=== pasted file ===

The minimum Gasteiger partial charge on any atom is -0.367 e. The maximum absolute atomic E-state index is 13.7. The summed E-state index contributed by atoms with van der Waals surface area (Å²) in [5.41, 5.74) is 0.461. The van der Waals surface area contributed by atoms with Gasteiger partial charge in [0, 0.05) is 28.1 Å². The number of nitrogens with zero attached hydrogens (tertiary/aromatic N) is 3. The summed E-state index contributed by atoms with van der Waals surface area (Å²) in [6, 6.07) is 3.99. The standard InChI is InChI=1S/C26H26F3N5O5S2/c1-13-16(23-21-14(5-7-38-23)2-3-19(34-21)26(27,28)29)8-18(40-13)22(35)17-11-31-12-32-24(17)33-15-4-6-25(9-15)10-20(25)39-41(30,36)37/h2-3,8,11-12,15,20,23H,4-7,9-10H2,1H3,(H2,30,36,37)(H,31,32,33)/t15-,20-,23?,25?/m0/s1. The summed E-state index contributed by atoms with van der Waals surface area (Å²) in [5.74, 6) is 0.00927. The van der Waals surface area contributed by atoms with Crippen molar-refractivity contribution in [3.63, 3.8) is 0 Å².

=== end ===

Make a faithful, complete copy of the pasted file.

The minimum Gasteiger partial charge on any atom is -0.367 e. The maximum absolute atomic E-state index is 13.7. The summed E-state index contributed by atoms with van der Waals surface area (Å²) in [5.41, 5.74) is 0.461. The van der Waals surface area contributed by atoms with Gasteiger partial charge in [0, 0.05) is 28.1 Å². The number of nitrogens with zero attached hydrogens (tertiary/aromatic N) is 3. The summed E-state index contributed by atoms with van der Waals surface area (Å²) in [6, 6.07) is 3.99. The standard InChI is InChI=1S/C26H26F3N5O5S2/c1-13-16(23-21-14(5-7-38-23)2-3-19(34-21)26(27,28)29)8-18(40-13)22(35)17-11-31-12-32-24(17)33-15-4-6-25(9-15)10-20(25)39-41(30,36)37/h2-3,8,11-12,15,20,23H,4-7,9-10H2,1H3,(H2,30,36,37)(H,31,32,33)/t15-,20-,23?,25?/m0/s1. The summed E-state index contributed by atoms with van der Waals surface area (Å²) in [5.74, 6) is 0.00927. The van der Waals surface area contributed by atoms with Crippen molar-refractivity contribution in [3.63, 3.8) is 0 Å².